Wednesday, March 20, 2013
First Pitch: Nunez's potential
By Andrew Marchand
Eduardo Nunez has traits that both fans and reporters look for in athletes.
He is enthusiastic, eagerly caring about his performance. He appears to be having a good time, smiling in the clubhouse and on the field. And he has that word that is so much fun to write and read about -- potential.
Nunez makes you dream. He has some dynamic skills with his speed and his bat. The Yankees used to talk very highly about him, which translated into high expectations.
Brian Cashman used to say all the time that Nunez could be an every day shortstop one day. Nunez seemed like the guy that the Yankees might turn to if No. 2 ever gave up short. Nunez was an exciting, young player, dripping with potential.
But now, Nunez is turning 26 this June and is still unclear what the Yankees have in him. Even Cashman has played down expectations, pointing to Nunez' minor league OPS as a reason he couldn't really be a corner outfielder or a third baseman.
Nunez, in his minor league career, has an OPS of .679. In 2012, which was plagued by a thumb issue, he only had a .554 OPS in 44 minor league games.
We haven't gotten to Nunez' defense yet, which was reason No. 1, 2, 3 and 4, he was in the minors in '12. He is an adventure in the field. Watching him this spring, he doesn't seem anymore steady at short than before.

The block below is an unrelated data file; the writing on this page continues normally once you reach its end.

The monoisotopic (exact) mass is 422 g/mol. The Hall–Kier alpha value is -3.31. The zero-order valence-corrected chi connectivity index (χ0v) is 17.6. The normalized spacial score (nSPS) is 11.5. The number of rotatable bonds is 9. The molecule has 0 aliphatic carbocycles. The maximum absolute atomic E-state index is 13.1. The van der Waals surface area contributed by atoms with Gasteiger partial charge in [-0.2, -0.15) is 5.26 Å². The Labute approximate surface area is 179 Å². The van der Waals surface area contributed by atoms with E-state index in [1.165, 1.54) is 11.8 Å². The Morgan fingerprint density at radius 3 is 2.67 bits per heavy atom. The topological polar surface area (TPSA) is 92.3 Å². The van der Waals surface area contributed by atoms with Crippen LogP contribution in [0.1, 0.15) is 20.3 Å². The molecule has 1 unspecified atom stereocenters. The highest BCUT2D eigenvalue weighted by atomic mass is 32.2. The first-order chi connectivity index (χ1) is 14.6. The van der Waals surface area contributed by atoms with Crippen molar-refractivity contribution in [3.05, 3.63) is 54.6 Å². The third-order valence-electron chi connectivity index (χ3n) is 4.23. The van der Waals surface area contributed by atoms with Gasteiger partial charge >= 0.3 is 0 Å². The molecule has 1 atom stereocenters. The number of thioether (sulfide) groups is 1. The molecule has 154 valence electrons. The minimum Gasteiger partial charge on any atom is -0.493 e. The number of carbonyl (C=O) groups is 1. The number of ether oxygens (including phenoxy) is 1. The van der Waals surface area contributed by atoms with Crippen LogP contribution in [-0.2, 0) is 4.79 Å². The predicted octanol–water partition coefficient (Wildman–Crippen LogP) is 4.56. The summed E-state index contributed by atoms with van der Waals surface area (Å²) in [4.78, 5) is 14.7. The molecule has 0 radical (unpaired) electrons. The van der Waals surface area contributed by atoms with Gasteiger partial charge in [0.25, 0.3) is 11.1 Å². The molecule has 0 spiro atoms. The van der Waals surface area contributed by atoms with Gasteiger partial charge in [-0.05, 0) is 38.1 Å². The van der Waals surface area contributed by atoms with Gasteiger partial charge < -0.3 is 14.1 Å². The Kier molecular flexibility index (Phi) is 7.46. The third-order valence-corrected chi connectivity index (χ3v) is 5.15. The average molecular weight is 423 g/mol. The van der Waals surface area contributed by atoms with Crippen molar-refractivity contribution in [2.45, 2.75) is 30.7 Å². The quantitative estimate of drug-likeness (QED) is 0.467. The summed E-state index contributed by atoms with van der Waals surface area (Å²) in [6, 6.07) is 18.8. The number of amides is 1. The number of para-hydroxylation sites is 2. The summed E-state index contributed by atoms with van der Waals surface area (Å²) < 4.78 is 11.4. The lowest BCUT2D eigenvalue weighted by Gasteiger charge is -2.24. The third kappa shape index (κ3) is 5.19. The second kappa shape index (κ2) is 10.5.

With Derek Jeter hurt and with the possibility he won't trot out to short on Opening Day, Nunez' potential is a quandary for the Yankees. If Jeter is healthy or not, they could bet on Nunez, as the backup for the Captain. But going with Jayson Nix would mean a steadier presence. There is a chance he could provide as much offense. His career major league OPS is .655, which is not as good as Nunez' .701, but is in the same ballpark.
Nix could be needed at third if the Yankees decide to have Kevin Youkilis go across the diamond for the opener against Jon Lester and the Red Sox. The Yankees could turn to Ronnier Mustelier's potential at the plate to help an ailing offense. Mustelier, who is a third baseman/left fielder, also comes with defense questions.
Nunez is one of the few Yankees on an upward trajectory, and he might not even make the team.
So Nunez is at the stage in his career when the annoying thing about potential arrives -- you have to live up to it, at some point.